First post, by ThinkpadIL
While considering to add to my collection legends like Commodore 64 and/or ZX Spectrum, I always have a feeling that they were actually more a toy for kids than a real personal computer for home use.
I didn't own any of them and the first computer I met in person was IBM PC AT 286, so after it all those Commodores and Spectrums class computers looked like a silly toy. Maybe that's why I have the same feeling also today.
So what do you think? A toy or a personal computer for the masses?
10 May 2022 UPD
Ok, I think the time has come to make a conclusion (at least to myself).
After hearing pros and cons here and making a research on the Internet my conclusion is as follows:
Home Computers of the late 70's, 80's and early 90's were mostly 8-bit machines. If first 8-bit computers were mostly experimental machines that could be compared to Raspberry Pi based projects of today, very fast they developed into two main lines - Business Computers (for example Osborne 1, Kaypro II, Epson QX-10 etc.) and Home Computers (for example Atari 400/800, ZX-80/81/Spectrum, Commodore 64/128 etc.).
Business Computers in most cases were coming with CP/M operating system, monochrome display and from the start were intended to be used for boring office activities only. Home Computers on the other hand from the start were intended to be used at home for two main activities - learning programming in Basic and gaming.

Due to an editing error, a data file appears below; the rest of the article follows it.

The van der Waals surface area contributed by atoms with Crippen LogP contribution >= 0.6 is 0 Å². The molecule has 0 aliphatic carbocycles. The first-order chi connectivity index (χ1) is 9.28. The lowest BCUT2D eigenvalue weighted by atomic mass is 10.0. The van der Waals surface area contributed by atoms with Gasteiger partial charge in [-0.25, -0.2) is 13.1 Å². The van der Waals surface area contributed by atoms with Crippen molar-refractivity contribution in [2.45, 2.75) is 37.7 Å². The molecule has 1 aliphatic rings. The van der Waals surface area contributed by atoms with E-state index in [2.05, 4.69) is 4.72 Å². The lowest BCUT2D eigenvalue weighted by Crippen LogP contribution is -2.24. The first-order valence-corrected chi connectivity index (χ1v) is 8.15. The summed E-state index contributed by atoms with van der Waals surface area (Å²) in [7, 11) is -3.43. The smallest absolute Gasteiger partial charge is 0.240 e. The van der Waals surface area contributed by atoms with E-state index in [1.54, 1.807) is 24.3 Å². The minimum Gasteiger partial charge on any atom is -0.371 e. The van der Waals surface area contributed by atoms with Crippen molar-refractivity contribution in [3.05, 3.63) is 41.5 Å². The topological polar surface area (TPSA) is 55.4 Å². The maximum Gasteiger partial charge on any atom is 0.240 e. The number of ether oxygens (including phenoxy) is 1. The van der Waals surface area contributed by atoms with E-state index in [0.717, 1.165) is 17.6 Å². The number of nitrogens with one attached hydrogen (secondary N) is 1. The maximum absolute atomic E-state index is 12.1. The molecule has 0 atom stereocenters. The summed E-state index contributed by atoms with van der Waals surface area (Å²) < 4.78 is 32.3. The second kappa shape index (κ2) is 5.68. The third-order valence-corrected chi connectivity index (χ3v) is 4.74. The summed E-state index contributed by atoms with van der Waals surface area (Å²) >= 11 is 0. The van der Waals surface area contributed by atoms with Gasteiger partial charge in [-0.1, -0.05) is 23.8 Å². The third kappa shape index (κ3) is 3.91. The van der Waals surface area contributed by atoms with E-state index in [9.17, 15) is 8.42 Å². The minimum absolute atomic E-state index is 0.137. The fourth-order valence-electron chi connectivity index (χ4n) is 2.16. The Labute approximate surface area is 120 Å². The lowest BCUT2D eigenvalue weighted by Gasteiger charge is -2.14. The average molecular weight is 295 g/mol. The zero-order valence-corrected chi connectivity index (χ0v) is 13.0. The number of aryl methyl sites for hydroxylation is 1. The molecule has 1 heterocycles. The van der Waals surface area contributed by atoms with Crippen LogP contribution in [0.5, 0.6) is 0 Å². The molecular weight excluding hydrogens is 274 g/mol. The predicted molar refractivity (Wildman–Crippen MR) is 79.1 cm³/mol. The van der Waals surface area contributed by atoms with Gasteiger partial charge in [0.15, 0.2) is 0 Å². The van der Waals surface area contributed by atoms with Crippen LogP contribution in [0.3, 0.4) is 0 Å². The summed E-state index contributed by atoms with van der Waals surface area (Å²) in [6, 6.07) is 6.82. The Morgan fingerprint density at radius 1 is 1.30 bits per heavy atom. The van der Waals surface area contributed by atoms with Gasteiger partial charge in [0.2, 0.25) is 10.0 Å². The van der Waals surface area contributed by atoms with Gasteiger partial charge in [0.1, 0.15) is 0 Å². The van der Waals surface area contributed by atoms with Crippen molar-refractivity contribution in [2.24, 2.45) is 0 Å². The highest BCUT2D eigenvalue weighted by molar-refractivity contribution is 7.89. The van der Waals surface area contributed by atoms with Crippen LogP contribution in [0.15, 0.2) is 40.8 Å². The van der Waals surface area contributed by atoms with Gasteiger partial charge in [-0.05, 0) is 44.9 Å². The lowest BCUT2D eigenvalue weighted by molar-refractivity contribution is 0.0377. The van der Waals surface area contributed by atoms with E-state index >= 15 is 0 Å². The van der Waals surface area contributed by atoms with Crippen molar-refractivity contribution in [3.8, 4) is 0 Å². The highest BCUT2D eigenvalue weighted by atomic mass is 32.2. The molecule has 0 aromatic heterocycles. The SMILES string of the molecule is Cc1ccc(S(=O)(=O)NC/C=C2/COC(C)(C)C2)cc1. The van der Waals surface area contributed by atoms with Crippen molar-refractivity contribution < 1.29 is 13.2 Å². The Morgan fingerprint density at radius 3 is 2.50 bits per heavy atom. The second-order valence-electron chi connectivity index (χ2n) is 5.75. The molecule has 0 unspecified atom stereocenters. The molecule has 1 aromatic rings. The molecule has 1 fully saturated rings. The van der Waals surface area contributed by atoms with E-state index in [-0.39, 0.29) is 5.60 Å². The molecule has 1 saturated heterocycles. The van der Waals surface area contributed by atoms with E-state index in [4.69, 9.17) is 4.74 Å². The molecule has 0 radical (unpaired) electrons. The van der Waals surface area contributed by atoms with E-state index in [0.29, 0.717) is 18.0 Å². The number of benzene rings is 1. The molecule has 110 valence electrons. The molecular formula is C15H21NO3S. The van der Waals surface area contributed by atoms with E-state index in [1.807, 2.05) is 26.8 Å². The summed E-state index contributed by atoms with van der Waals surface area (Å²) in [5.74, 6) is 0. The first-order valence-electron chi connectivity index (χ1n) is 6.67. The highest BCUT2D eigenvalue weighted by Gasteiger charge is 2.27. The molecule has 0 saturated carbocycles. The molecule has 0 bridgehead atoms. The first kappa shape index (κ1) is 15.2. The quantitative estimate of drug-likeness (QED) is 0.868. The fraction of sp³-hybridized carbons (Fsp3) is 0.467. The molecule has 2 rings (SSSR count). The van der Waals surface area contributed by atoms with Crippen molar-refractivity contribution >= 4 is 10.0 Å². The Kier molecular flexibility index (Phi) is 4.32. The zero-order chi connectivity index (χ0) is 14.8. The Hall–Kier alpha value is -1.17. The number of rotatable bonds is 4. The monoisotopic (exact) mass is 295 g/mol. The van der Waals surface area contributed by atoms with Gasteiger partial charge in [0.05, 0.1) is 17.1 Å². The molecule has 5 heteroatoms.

Later there were attempts to enter business market with modified Home Computers. Some of the attempts were successful (for example TRS-80 Model I --> TRS-80 Model III) and some were fails (for example Commodore 64 --> Commodore SX-64). There were also attempts to go in opposite direction (for example IBM PC --> IBM PCjr) though those were already a next generation 16-bit machines. During those attempts were developed few hardware and software add-ons which supposed to make Home Computer machines to look like a serious machine. For example for Commodore 64 was developed GEOS package, CP/M cartridge, Commodore 1351 mouse ets. Those attempts helped Commodore 64 to become some kind of Personal Computer for home use that was able to do almost anything, from word processing and spreadsheets to math calculations, music composing, BBS communication and commercial software development (games mostly). Though it was mostly suitable for students and freelancers, since there are not so many evidences of making use of Commodore 64 machines in offices.
Who knows, if there wasn't such thing as a technical progress, maybe in couple of decades Commodore 64 and ZX Spectrum would become serious machines suitable for business use too, but the 90's have arrived and prices for 16-bit and 32-bit IBM PC compatible Business Machines started dropping and dropping fast. So, in 1995 most of the ordinary people could afford that kind or another of an IBM PC compatible machine and the glorious history of Home Computers like Commodore 64 and ZX Spectrum ended instantly. End of story.